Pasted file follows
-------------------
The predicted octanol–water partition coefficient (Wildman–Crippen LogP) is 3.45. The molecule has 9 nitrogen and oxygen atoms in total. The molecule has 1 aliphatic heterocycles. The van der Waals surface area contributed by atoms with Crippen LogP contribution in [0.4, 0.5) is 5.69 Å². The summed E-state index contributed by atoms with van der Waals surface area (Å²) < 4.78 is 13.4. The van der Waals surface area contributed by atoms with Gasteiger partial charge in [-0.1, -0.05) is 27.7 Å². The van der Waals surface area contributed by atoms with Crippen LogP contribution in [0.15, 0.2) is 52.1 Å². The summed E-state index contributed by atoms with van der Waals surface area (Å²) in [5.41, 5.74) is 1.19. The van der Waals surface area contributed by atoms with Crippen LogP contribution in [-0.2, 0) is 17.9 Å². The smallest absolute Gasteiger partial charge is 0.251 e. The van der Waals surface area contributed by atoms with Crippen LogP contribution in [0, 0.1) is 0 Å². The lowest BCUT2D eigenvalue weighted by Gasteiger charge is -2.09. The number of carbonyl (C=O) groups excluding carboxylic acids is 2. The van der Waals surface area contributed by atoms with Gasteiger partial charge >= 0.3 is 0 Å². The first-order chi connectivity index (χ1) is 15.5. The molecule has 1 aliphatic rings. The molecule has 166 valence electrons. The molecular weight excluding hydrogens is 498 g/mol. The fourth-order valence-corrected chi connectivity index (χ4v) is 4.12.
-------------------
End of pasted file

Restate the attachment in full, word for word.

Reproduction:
The predicted octanol–water partition coefficient (Wildman–Crippen LogP) is 3.45. The molecule has 9 nitrogen and oxygen atoms in total. The molecule has 1 aliphatic heterocycles. The van der Waals surface area contributed by atoms with Crippen LogP contribution in [0.4, 0.5) is 5.69 Å². The summed E-state index contributed by atoms with van der Waals surface area (Å²) < 4.78 is 13.4. The van der Waals surface area contributed by atoms with Gasteiger partial charge in [-0.1, -0.05) is 27.7 Å². The van der Waals surface area contributed by atoms with Crippen LogP contribution in [0.15, 0.2) is 52.1 Å². The summed E-state index contributed by atoms with van der Waals surface area (Å²) in [5.41, 5.74) is 1.19. The van der Waals surface area contributed by atoms with Crippen LogP contribution in [-0.2, 0) is 17.9 Å². The smallest absolute Gasteiger partial charge is 0.251 e. The van der Waals surface area contributed by atoms with Crippen LogP contribution in [0, 0.1) is 0 Å². The lowest BCUT2D eigenvalue weighted by Gasteiger charge is -2.09. The number of carbonyl (C=O) groups excluding carboxylic acids is 2. The van der Waals surface area contributed by atoms with Gasteiger partial charge >= 0.3 is 0 Å². The first-order chi connectivity index (χ1) is 15.5. The molecule has 1 aliphatic rings. The molecule has 166 valence electrons. The molecular weight excluding hydrogens is 498 g/mol. The fourth-order valence-corrected chi connectivity index (χ4v) is 4.12.